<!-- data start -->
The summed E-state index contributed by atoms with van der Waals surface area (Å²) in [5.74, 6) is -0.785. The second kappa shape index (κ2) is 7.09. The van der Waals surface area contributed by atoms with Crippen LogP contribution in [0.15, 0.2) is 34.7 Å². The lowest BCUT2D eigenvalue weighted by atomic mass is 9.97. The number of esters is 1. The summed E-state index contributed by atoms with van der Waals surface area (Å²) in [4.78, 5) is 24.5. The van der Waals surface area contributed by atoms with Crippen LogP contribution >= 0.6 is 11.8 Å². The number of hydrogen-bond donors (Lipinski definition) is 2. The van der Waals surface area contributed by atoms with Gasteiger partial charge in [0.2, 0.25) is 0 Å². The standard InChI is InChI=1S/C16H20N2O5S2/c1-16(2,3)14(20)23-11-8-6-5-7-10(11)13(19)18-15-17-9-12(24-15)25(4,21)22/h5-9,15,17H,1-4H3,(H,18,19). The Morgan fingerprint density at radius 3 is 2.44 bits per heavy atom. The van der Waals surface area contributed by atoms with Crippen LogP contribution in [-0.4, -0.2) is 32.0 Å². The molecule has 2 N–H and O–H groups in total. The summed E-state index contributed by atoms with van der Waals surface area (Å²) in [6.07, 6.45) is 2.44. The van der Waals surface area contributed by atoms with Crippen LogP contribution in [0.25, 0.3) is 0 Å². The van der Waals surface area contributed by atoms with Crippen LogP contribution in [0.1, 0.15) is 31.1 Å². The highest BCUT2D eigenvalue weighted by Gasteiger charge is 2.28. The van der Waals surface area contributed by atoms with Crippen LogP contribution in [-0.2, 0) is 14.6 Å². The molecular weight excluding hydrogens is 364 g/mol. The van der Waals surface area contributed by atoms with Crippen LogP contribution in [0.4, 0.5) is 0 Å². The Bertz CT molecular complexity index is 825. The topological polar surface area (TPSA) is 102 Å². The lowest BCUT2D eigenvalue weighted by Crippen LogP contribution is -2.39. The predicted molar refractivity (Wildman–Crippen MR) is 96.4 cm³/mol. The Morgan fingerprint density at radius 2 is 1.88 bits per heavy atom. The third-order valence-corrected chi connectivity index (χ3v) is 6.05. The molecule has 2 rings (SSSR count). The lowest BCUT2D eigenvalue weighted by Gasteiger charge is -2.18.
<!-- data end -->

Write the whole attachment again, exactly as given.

The summed E-state index contributed by atoms with van der Waals surface area (Å²) in [5.74, 6) is -0.785. The second kappa shape index (κ2) is 7.09. The van der Waals surface area contributed by atoms with Crippen LogP contribution in [0.15, 0.2) is 34.7 Å². The lowest BCUT2D eigenvalue weighted by atomic mass is 9.97. The number of esters is 1. The summed E-state index contributed by atoms with van der Waals surface area (Å²) in [4.78, 5) is 24.5. The van der Waals surface area contributed by atoms with Crippen LogP contribution >= 0.6 is 11.8 Å². The number of hydrogen-bond donors (Lipinski definition) is 2. The van der Waals surface area contributed by atoms with Gasteiger partial charge in [0.2, 0.25) is 0 Å². The standard InChI is InChI=1S/C16H20N2O5S2/c1-16(2,3)14(20)23-11-8-6-5-7-10(11)13(19)18-15-17-9-12(24-15)25(4,21)22/h5-9,15,17H,1-4H3,(H,18,19). The Morgan fingerprint density at radius 3 is 2.44 bits per heavy atom. The van der Waals surface area contributed by atoms with Crippen LogP contribution in [-0.4, -0.2) is 32.0 Å². The molecule has 2 N–H and O–H groups in total. The summed E-state index contributed by atoms with van der Waals surface area (Å²) in [6.07, 6.45) is 2.44. The van der Waals surface area contributed by atoms with Crippen LogP contribution in [0.25, 0.3) is 0 Å². The van der Waals surface area contributed by atoms with Crippen LogP contribution in [0.1, 0.15) is 31.1 Å². The highest BCUT2D eigenvalue weighted by Gasteiger charge is 2.28. The van der Waals surface area contributed by atoms with Crippen LogP contribution in [-0.2, 0) is 14.6 Å². The molecular weight excluding hydrogens is 364 g/mol. The van der Waals surface area contributed by atoms with Crippen LogP contribution in [0.4, 0.5) is 0 Å². The Bertz CT molecular complexity index is 825. The topological polar surface area (TPSA) is 102 Å². The lowest BCUT2D eigenvalue weighted by Crippen LogP contribution is -2.39. The predicted molar refractivity (Wildman–Crippen MR) is 96.4 cm³/mol. The Morgan fingerprint density at radius 2 is 1.88 bits per heavy atom. The third-order valence-corrected chi connectivity index (χ3v) is 6.05. The molecule has 2 rings (SSSR count). The lowest BCUT2D eigenvalue weighted by Gasteiger charge is -2.18.